I’m one of those people who care about correct grammar, punctuation, spelling and usage, particularly in writing.
I’ve gone through phases concerning grammar in speech. When I first worked at a newspaper, on the copy desk, I consciously changed my speech, removing audible pauses, slang, colloquialisms, lazy language. Sometimes now, when I’m tired, I speak in near-baby talk, intentionally failing to pronounce words correctly, using plurals when they make no sense. Referencing myself in third person.
When I was in high school I used to correct my parents’ grammar whenever they made a mistake, in front of them and their peers, even. I know it bothered Dad.
I read copyblogger‘s post about “Grammatical errors that make you look dumb” today, and I agree with him. Anyone writing anything should make an effort to avoid such mistakes. Eliminating errors from a person’s communications will help his or her credibility.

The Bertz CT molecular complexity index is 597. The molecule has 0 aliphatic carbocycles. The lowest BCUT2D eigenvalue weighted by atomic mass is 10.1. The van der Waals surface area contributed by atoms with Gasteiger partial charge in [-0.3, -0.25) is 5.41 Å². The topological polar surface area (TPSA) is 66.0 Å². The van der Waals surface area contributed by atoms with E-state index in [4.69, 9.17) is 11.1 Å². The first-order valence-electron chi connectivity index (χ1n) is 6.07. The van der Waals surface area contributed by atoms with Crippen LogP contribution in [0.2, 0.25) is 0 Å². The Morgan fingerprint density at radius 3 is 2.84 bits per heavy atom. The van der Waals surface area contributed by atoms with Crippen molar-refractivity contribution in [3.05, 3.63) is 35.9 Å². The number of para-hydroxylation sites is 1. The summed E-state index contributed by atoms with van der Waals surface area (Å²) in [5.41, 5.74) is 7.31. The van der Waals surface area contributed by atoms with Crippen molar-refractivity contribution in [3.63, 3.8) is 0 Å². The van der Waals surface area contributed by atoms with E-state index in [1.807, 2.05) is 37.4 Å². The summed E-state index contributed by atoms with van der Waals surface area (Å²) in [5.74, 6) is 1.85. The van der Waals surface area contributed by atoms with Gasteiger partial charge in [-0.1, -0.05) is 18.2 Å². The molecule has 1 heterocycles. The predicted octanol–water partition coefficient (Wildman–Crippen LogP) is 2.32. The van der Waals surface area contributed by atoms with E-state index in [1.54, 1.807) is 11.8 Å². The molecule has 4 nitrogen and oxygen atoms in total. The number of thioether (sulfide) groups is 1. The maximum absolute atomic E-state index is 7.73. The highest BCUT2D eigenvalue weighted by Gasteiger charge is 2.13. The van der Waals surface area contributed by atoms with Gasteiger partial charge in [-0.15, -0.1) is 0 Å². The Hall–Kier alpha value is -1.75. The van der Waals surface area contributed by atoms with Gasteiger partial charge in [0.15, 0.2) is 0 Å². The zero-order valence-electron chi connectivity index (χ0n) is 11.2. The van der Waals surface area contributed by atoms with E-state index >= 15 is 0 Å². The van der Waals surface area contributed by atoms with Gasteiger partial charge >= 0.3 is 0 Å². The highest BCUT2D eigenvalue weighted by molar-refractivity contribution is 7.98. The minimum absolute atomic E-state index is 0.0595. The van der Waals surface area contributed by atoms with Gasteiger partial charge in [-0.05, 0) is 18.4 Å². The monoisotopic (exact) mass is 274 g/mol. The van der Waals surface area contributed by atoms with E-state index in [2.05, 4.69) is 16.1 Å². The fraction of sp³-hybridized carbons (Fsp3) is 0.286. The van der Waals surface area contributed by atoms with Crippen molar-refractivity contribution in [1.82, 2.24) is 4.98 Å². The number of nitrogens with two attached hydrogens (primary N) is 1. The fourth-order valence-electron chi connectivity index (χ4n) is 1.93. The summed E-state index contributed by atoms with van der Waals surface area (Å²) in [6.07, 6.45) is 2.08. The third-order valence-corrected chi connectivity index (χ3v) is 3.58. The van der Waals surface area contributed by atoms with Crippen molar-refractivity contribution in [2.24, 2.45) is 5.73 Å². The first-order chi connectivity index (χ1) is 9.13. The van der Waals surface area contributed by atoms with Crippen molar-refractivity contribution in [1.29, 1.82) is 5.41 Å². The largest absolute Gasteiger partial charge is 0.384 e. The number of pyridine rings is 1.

Some of the people who responded to his popular post, however, act like and even refer to themselves as “grammar nazis.” This behavior — and attitude — it would seem, also can injure the perpetrator’s reputation in the marketplace.
It does not help to present oneself as mean and overbearing and a know-it-all.
In the end, both can be lived out: Write correctly and give grace when you find someone else’s mistake(s). If you must offer a correction, do it tactfully, pleasantly and out of a helpful spirit that takes into account that good ol’ Golden Rule: Do unto others as you would have them do unto you.
I may not always succeed at offering grace to others, but I have long-since stopped correcting individuals’ spoken grammar in public. I understand that I have weaknesses, too, and I don’t want them thrown in my face all the time.